Also, because the GM can introduce more than one component at any given time, a method of reinforcement could be use to lend context to another component. A player with equal authorship rights may have the ability to say, “Hey look, that house is haunted.” but a GM (with the authorship rights that most games reserve for the GM) can instantly spring up a whole town, filled with low-context characters that are built around enforcing this idea of the haunted house that the GM reveals. Even if the player has said “that house is haunted” for several weaks now, it may still not have the context that a GM could put it through with only an hour and all the authorship tools at his disposal.

  3. Ian Burton-Oakes says:

    There is something I just don’t quite agree with in this post. I think Rahvin has touched on some of it. I think part of it, for me, lies with the idea that the GM doesn’t get ‘high context’ elements, only an additively more significant number of ‘low context’ elements.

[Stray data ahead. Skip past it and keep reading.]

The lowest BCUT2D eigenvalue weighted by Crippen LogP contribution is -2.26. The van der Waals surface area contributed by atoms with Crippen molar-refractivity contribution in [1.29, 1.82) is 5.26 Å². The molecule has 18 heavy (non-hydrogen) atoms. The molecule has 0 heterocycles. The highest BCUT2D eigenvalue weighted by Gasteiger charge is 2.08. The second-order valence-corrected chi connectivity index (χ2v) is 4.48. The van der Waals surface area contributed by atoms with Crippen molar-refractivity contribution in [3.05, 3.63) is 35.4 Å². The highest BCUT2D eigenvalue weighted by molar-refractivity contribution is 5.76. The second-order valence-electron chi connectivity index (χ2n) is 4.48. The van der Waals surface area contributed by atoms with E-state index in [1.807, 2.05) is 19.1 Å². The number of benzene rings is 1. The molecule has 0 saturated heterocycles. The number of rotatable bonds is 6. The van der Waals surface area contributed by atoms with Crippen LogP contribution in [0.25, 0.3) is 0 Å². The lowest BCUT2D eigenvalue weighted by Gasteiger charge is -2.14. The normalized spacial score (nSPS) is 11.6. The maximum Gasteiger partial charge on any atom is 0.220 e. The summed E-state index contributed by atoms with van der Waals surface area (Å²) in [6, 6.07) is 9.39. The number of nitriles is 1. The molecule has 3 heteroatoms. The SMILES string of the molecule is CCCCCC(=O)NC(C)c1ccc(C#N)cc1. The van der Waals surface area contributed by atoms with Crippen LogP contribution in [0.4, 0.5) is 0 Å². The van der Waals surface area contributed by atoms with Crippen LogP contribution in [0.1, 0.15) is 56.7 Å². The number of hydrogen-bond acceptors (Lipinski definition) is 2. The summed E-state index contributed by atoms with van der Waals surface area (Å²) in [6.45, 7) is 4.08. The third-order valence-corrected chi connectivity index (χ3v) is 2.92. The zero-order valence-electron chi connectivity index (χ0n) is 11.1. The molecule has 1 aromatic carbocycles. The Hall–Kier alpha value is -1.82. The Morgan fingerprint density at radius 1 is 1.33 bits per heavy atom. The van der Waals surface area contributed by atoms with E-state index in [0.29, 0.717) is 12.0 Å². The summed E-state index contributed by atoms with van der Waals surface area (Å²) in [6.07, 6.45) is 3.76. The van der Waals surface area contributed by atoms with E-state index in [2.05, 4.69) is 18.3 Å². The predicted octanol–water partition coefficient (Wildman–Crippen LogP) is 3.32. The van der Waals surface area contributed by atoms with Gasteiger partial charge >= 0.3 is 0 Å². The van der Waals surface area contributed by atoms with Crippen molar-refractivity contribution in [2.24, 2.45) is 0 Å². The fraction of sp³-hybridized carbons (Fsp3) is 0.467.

For one, most GM-centric games do not necessarily facilitate ‘high context’ player characters–oftentimes they hem in those tendencies by encouraging players to ‘go along with the plot’ (i.e. GM context). For two, I have run and played in plenty of GM-centric games where there are high-context non-player character elements–from the maguffin everyone is trying to get their hands on to the the nemesis that challenges the party again and again. The more tightly focused the setting, the more the case this ends up being, as the players encounter again and again the same cast.

    Also, context seems like a ‘distributed’ feature of the game. It isn’t in a single player or character but in the sum total of interactions around that element. A good GM can weave the same elements into a game over and over, from a number of angles, enhancing its interconnectedness, its context with each go round. She can drop an element with clear connections premade, so it comes onto the scene with a lot of weight. Contrariwise, A bad GM can leave the players largely out of this process so that their characters remain largely ‘unconnected’ and so are denied a lot of context-power (which is starting to sound like a better way to describe a certain kind of railroading).